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A directional gyroscope may drift over time due to:

1. Rotation of the Earth.
2. Altitude.
3. Aircraft manoeuvring.
4. Aircraft movement over the Earth’s surface.
5. Magnetic dip.
6. Piloting errors.
7. Wind correction.

  • A

    1, 2 and 3.

  • B

    1, 3 and 4.

  • C

    1, 3 and 5.

  • D

    2, 4 and 5.

The Directional Gyro Indicator (DGI) is initially synchronized manually with the direct reading magnetic compass. This initial synchronization must be checked at regular intervals and re-aligned with the aircraft compass for the most reliable indications because it will drift over time due to earth rotation, aircraft manoeuvring and transport wander.

The following may affect the readings of a DGI:

  • Gimballing error – produced due to the shape of the gimbal system.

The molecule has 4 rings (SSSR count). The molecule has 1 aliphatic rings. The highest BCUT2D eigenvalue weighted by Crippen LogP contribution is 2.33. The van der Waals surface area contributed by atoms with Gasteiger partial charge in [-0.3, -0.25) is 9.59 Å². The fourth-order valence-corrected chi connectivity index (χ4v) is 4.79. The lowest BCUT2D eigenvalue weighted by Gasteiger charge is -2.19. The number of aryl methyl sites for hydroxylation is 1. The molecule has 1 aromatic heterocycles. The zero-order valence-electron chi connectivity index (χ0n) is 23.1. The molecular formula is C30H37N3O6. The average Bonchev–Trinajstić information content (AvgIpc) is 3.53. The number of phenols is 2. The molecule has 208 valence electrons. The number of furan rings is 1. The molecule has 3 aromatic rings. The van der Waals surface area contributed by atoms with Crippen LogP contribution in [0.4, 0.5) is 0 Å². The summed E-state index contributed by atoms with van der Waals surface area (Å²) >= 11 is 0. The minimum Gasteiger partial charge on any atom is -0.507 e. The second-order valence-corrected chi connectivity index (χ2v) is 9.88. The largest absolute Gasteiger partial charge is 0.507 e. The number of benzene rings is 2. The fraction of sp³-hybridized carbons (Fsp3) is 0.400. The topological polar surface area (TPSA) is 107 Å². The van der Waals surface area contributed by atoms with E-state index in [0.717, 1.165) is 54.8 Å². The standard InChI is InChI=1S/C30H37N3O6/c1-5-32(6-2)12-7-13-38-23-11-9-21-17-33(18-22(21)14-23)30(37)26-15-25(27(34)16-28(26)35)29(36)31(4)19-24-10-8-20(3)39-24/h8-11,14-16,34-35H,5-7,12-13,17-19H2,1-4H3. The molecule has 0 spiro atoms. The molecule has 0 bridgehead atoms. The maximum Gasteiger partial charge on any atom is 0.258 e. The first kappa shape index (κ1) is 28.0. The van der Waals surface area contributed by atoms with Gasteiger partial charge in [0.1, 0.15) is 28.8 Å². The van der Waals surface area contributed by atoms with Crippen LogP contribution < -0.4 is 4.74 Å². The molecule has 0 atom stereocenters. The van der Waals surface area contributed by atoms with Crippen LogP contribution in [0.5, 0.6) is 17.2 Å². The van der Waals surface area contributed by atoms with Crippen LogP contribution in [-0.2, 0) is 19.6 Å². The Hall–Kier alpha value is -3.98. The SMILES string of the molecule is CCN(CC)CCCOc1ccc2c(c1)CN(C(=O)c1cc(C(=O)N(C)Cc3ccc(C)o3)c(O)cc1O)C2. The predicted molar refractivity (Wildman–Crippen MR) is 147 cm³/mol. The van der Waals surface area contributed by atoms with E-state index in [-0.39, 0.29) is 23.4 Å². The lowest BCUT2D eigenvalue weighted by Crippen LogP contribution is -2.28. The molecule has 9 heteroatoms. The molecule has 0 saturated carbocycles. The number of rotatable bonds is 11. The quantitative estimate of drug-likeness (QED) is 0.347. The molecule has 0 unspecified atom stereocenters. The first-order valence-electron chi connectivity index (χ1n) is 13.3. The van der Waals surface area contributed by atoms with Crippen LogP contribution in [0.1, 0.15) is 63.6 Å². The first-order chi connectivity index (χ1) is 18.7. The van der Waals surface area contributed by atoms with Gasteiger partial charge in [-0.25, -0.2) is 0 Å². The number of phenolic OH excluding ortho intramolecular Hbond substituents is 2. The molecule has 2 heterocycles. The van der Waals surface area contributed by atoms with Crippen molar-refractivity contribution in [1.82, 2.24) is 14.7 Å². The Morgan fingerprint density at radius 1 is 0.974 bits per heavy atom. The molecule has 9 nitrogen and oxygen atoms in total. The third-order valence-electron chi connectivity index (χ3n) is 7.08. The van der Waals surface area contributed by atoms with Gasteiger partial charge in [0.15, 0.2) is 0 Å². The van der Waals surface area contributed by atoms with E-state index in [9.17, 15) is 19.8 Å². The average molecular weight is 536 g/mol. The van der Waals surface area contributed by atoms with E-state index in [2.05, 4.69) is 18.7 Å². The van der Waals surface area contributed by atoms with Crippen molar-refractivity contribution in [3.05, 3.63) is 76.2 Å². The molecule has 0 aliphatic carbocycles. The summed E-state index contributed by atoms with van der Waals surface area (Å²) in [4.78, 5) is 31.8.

• Random wander – change of direction in space of the rotor’s spin axis due to manufacturing imperfections.

  • Apparent wander due to Earth’s rotation – the gyro is initially aligned with a given meridian, but over time this meridian has moved due to Earth’s rotation, and the gyro is not correctly aligned anymore.

  • Rotor speed variations – which will be sensed and corrected by streaming more air to the bucket vanes of the rotor.

  • Transport wander – apparent wander due to the change of aircraft position.

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